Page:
Oregon contends (Br. 31-34) that, even if Gregory is not directly applicable, other decisions have applied Gregory's clear statement requirement more broadly. But the other cases Oregon cites are likewise inapposite. Most are yet further examples of the presumption against preemption of state law in particular contexts.5 Others are instances of the doctrine of constitutional avoidance.6 And two involved the presumption that Congress does not intend to abrogate the States' sovereign immunity-a core aspect of state sovereignty.7 None of those canons of construction is implicated by the application of the CSA to commercial transactions in controlled substances among physicians, pharmacists, and their customers, even if, as in Raich, the CSA prohibits transactions that state law would allow.
Respondents' inability to cite examples of the Court's applying a clear-statement rule merely because federal law regulates private conduct in a manner more restrictive than state law is not surprising. Giving effect to more stringent federal law does not "alter the usual state-federal balance," Oregon Br. 30. Rather, that is the usual state-federal balance under the Constitution, which permits Congress to legislate according to "its own conception of public policy." Darby, 312 U.S. at 114. Thus, as we discussed in our opening brief, the "general assumption" is that the terms of a federal statute do not depend upon state law but instead should be given "uniform nationwide application." Mississippi Band of Choctaw Indians v. Holyfield, 490 U.S. 30, 43 (1989).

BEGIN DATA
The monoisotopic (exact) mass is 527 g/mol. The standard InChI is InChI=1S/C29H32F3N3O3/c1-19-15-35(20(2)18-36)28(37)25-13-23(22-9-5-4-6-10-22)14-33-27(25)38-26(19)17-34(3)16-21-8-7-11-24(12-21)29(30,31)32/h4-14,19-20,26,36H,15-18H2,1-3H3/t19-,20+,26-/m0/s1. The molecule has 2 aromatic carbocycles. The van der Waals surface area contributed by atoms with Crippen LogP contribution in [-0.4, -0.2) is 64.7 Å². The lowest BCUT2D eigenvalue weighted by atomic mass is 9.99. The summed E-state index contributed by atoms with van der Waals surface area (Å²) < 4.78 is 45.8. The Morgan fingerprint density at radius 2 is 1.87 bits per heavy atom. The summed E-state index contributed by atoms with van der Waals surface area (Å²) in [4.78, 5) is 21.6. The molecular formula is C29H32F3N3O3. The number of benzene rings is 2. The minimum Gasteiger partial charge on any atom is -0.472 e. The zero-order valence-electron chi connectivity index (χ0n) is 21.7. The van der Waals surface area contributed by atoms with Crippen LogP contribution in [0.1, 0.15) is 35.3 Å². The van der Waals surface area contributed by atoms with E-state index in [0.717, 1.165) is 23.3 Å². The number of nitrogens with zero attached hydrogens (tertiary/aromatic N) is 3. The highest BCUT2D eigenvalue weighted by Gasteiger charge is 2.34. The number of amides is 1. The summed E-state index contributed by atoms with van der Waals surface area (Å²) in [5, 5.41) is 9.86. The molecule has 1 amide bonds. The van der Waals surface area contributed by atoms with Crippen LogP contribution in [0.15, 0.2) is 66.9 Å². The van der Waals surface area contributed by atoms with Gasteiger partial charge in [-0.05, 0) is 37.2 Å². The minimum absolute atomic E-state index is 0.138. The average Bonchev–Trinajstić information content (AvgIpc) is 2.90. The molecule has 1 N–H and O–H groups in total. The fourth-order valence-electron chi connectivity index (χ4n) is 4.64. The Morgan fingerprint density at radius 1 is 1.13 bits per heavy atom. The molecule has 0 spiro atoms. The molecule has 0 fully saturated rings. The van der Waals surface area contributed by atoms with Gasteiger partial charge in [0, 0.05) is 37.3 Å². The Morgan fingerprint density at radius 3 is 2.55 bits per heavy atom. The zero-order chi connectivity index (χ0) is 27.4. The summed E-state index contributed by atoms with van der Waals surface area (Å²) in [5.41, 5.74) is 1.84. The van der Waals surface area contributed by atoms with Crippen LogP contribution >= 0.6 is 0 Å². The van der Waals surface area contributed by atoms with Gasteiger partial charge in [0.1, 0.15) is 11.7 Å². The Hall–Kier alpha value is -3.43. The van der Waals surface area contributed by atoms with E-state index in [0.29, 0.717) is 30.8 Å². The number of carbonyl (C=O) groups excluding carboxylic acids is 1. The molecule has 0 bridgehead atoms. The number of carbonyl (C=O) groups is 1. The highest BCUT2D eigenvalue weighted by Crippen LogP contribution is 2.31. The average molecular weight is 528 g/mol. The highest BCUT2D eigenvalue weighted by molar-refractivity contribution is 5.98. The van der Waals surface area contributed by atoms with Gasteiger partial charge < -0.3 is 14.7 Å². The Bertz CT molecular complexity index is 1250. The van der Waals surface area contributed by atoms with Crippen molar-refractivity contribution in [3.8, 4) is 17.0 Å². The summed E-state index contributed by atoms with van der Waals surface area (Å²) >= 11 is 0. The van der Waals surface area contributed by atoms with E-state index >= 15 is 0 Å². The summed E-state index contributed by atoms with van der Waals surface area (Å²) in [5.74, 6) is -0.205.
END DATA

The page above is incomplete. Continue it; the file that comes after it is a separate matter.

The Court has, moreover, applied the presumption of federal uniformity to statutes that legislate in areas within "traditional state regulatory powers," Oregon Br. 28. In Mississippi Band itself, the Court held that a uniform federal definition should be given to the ambiguous term "domicile" in the Indian Child Welfare Act, even though the subject matter-family law, specifically child custody-is near the epicenter of conduct traditionally regulated by the States. See Elk Grove Unified School Dist. v. Newdow, 124 S. Ct. 2301, 2309 (2004).8 Likewise, in Caron the Court gave a uniform federal meaning to the gun statute in light of the federal government's "interest in a single, national, protective policy, broader than required by state law." 524 U.S. at 316.